Australia 'overreacting' to Chinese development plans on northern border

Chinese-backed plans for fishing plant and city on Papua New Guinea island in Torres Strait designed to ‘ruffle feathers’ in Australia, expert says

Daru marina on Daru Island in the Torres Strait, Papua New Guinea.
Daru marina on Daru Island in the Torres Strait, Papua New Guinea. A leaked letter has described plans for a Chinese-built multibillion-dollar city on the tiny island. Photograph: Aaron Smith/The Guardian
Daru marina on Daru Island in the Torres Strait, Papua New Guinea. A leaked letter has described plans for a Chinese-built multibillion-dollar city on the tiny island. Photograph: Aaron Smith/The Guardian
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Last modified on Sun 14 Feb 2021 18.02 EST

Australia has dramatically overreacted to speculative announcements of possible Chinese-funded development on the Papua New Guinea island of Daru, just north of Australia’s border in the Torres Strait, a former adviser to the PNG government has said.

“I think the Chinese just wanted to ruffle a few feathers on the Australian side,” Martyn Awayang Namorong said of the leaked letter describing plans to build a $39bn city on Daru, and last November’s memorandum of understanding signing to establish a “comprehensive multifunctional fishery industrial park” on the island.

“It’s important to note that PNG is heading to an election next year so we have to ask ourselves are these announcements being made to influence voters? It might not be intended for Australia – and Beijing is just laughing at Australia overreacting. It might be only for the local audience … we have to ask these questions as well as the geopolitical questions.”

Namorong, from the South Fly region near Daru, is a former advisor to the current PNG government, and previously worked for the office of opposition leader Patrick Pruaitch.

China has signed a number of memoranda of understanding for ambitious projects in PNG as part of its One Belt, One Road economic and strategic agenda in Oceania. Many, however, have failed to materialise, such as the 2016 US$5bn agreement to build two industrial parks in West Sepik province.

Namorong said that Daru has multiple unresolved land title disputes that would need to be settled in court before any development on the island could start.

“There are six groups of people that have claims to the land on Daru, so that has to be resolved first, then you must get the consent of those landowners, so on the PNG side there is a long way to go with the development of both projects,” he said. “In PNG that takes a very long time, it could take years.”

Namorong said the announcement of speculative developments on Daru will only heighten tensions in settling the land title issues and could even further delay proceedings.

“It will increase the problems,” he said, concerned it could result in intimidation and violence against landowners pressured to sign over land title rights.

Namorong argued that while PNG politicians were leveraging speculative memorandum of understanding to woo voters, China’s intentions in the region were serious and a fisheries facility on Daru would allow PNG to commercially fish the Torres Strait under the Torres Strait Treaty.

“I think the treaty captured the needs of Papua New Guinea very well, such as access to commercial fishing on the Australian side. PNG has rights to that and the freedom of navigation within the Torres Strait,” he said.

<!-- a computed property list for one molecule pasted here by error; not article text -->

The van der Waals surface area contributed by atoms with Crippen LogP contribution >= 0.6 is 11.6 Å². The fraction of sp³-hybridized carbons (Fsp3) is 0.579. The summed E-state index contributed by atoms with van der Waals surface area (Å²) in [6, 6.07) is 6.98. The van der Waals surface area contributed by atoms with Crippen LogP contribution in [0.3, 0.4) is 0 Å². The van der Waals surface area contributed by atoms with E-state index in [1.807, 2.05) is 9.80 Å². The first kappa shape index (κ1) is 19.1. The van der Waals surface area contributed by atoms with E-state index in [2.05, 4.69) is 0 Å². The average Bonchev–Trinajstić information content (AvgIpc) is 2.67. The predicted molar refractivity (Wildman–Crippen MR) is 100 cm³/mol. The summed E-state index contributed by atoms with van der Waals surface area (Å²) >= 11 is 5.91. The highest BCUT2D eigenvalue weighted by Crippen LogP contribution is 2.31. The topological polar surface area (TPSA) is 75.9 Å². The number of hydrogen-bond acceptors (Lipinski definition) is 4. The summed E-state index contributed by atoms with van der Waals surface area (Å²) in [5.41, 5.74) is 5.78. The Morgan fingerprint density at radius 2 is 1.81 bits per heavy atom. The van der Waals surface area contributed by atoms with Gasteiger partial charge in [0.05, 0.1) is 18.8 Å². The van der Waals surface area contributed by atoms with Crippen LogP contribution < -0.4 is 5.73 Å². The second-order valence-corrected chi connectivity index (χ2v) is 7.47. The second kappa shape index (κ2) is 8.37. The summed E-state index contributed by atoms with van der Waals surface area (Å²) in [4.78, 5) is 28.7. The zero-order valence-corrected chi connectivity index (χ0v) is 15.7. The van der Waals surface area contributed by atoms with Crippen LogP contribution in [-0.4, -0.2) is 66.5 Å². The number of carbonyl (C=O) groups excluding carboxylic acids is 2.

Daru Island, in South Fly, Papua New Guinea, remains one of the most marginalised parts of the country. It is right on the border with Australia.
Daru Island, in South Fly, Papua New Guinea, remains one of the most marginalised parts of the country. Photograph: Ilya Grindneff/AP

In response to reports of Chinese-funded development on Daru, Australia’s Department of Foreign Affairs and Trade and the high commission visited the island in January. The foreign affairs minister, Marise Payne, told the Senate last December: “Commercial-scale fisheries would not be considered a traditional activity under the Torres Strait Treaty and would not be permitted.”

But maritime law expert, Australian National University professor of international law, Donald Rothwell, said Payne’s position was not correct and Chinese-funded PNG commercial fishing boats would be “most definitely” allowed to fish the treaty’s protected zone of the Torres Strait, extending right down to just a couple of kilometres north of Thursday Island.

“The Torres Strait Treaty actually doesn’t make provision for amendment,” Rothwell said, “so the options are rewriting the treaty, which I think is very unlikely and would open up a can of worms for Australia.”

The Torres Strait Island Regional Council mayor, Phillemon Mosby, whose council’s municipality covers the border with PNG, acknowledges that PNG has sovereign rights to Australian territory.

“There needs to be open and transparent dialogue around the investment process,” Mosby said.

“In the spirit of the treaty, we need to look at how these investments are going to impact on us as traditional inhabitants – socially, economically, politically, culturally, as well as the environmental impact.”

“We do not want viable economic investment at the risk of security of our islands, people and livelihood.”

Namorong said China investing in PNG was not new and Australia should not be surprised.

“History has shown us that when the west abandoned Papua New Guinea, the Chinese have stepped in,” he said.

“We’ve seen this happen before and we are not blind to the powerplay that has been happening in our country.”

He said foreign governments should refrain from interfering in PNG’s democratic processes.

“We know some countries have a tendency to do that,” he said. “The west has not learned its lesson by taking a knee-jerk reaction, which is detrimental to the west’s interests, but not to PNG or to China.”